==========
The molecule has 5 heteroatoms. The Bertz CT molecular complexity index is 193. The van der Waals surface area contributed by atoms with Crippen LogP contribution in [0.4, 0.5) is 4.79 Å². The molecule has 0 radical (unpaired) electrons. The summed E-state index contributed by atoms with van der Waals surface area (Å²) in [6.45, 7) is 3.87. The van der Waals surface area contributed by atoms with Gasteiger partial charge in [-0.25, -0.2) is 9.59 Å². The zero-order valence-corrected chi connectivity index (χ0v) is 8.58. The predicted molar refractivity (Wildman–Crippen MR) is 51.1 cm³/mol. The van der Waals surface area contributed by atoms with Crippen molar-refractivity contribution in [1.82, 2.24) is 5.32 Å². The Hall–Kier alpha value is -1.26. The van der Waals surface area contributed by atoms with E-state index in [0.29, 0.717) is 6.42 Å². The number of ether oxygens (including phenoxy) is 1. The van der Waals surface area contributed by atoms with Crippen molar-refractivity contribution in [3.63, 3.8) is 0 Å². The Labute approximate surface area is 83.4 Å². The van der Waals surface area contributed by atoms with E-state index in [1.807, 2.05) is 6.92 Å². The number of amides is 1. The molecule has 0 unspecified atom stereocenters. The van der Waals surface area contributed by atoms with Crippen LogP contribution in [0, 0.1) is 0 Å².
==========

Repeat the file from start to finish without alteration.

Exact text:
The molecule has 5 heteroatoms. The Bertz CT molecular complexity index is 193. The van der Waals surface area contributed by atoms with Crippen LogP contribution in [0.4, 0.5) is 4.79 Å². The molecule has 0 radical (unpaired) electrons. The summed E-state index contributed by atoms with van der Waals surface area (Å²) in [6.45, 7) is 3.87. The van der Waals surface area contributed by atoms with Gasteiger partial charge in [-0.25, -0.2) is 9.59 Å². The zero-order valence-corrected chi connectivity index (χ0v) is 8.58. The predicted molar refractivity (Wildman–Crippen MR) is 51.1 cm³/mol. The van der Waals surface area contributed by atoms with Crippen molar-refractivity contribution in [1.82, 2.24) is 5.32 Å². The Hall–Kier alpha value is -1.26. The van der Waals surface area contributed by atoms with E-state index in [0.29, 0.717) is 6.42 Å². The number of ether oxygens (including phenoxy) is 1. The van der Waals surface area contributed by atoms with Crippen molar-refractivity contribution in [3.63, 3.8) is 0 Å². The Labute approximate surface area is 83.4 Å². The van der Waals surface area contributed by atoms with E-state index in [1.807, 2.05) is 6.92 Å². The number of amides is 1. The molecule has 0 unspecified atom stereocenters. The van der Waals surface area contributed by atoms with Crippen LogP contribution in [0, 0.1) is 0 Å².